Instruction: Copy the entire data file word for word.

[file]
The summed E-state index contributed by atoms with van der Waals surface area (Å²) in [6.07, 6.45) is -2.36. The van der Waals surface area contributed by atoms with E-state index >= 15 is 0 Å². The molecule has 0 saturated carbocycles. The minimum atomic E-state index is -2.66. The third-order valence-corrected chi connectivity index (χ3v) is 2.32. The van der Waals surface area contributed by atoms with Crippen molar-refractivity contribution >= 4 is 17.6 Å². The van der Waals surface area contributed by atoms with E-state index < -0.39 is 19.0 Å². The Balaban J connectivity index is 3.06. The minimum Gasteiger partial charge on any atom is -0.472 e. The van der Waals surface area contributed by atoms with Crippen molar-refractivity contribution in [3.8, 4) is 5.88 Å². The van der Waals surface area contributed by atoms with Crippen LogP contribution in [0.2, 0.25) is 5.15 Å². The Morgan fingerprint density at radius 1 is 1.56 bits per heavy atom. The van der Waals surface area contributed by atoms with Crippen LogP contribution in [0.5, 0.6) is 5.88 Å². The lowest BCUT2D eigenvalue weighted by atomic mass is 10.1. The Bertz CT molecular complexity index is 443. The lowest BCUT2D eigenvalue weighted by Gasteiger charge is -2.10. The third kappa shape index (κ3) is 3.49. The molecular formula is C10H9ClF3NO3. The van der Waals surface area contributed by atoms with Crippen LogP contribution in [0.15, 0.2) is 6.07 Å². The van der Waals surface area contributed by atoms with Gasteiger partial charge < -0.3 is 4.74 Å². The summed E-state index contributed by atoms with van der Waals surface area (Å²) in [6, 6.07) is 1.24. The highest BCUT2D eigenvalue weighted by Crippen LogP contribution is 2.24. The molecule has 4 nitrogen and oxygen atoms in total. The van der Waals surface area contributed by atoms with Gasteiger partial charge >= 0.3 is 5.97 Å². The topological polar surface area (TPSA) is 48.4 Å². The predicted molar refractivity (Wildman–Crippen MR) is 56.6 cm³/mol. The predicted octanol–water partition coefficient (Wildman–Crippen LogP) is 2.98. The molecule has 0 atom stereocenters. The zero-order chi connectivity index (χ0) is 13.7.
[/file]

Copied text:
The summed E-state index contributed by atoms with van der Waals surface area (Å²) in [6.07, 6.45) is -2.36. The van der Waals surface area contributed by atoms with E-state index >= 15 is 0 Å². The molecule has 0 saturated carbocycles. The minimum atomic E-state index is -2.66. The third-order valence-corrected chi connectivity index (χ3v) is 2.32. The van der Waals surface area contributed by atoms with Crippen molar-refractivity contribution >= 4 is 17.6 Å². The van der Waals surface area contributed by atoms with E-state index < -0.39 is 19.0 Å². The Balaban J connectivity index is 3.06. The minimum Gasteiger partial charge on any atom is -0.472 e. The van der Waals surface area contributed by atoms with Crippen molar-refractivity contribution in [3.8, 4) is 5.88 Å². The van der Waals surface area contributed by atoms with Crippen LogP contribution in [0.2, 0.25) is 5.15 Å². The Morgan fingerprint density at radius 1 is 1.56 bits per heavy atom. The van der Waals surface area contributed by atoms with Crippen LogP contribution in [0.5, 0.6) is 5.88 Å². The lowest BCUT2D eigenvalue weighted by atomic mass is 10.1. The Bertz CT molecular complexity index is 443. The lowest BCUT2D eigenvalue weighted by Gasteiger charge is -2.10. The third kappa shape index (κ3) is 3.49. The molecular formula is C10H9ClF3NO3. The van der Waals surface area contributed by atoms with Crippen LogP contribution in [0.15, 0.2) is 6.07 Å². The van der Waals surface area contributed by atoms with Gasteiger partial charge < -0.3 is 4.74 Å². The summed E-state index contributed by atoms with van der Waals surface area (Å²) in [6, 6.07) is 1.24. The highest BCUT2D eigenvalue weighted by Crippen LogP contribution is 2.24. The molecule has 4 nitrogen and oxygen atoms in total. The van der Waals surface area contributed by atoms with Gasteiger partial charge >= 0.3 is 5.97 Å². The topological polar surface area (TPSA) is 48.4 Å². The predicted molar refractivity (Wildman–Crippen MR) is 56.6 cm³/mol. The predicted octanol–water partition coefficient (Wildman–Crippen LogP) is 2.98. The molecule has 0 atom stereocenters. The zero-order chi connectivity index (χ0) is 13.7.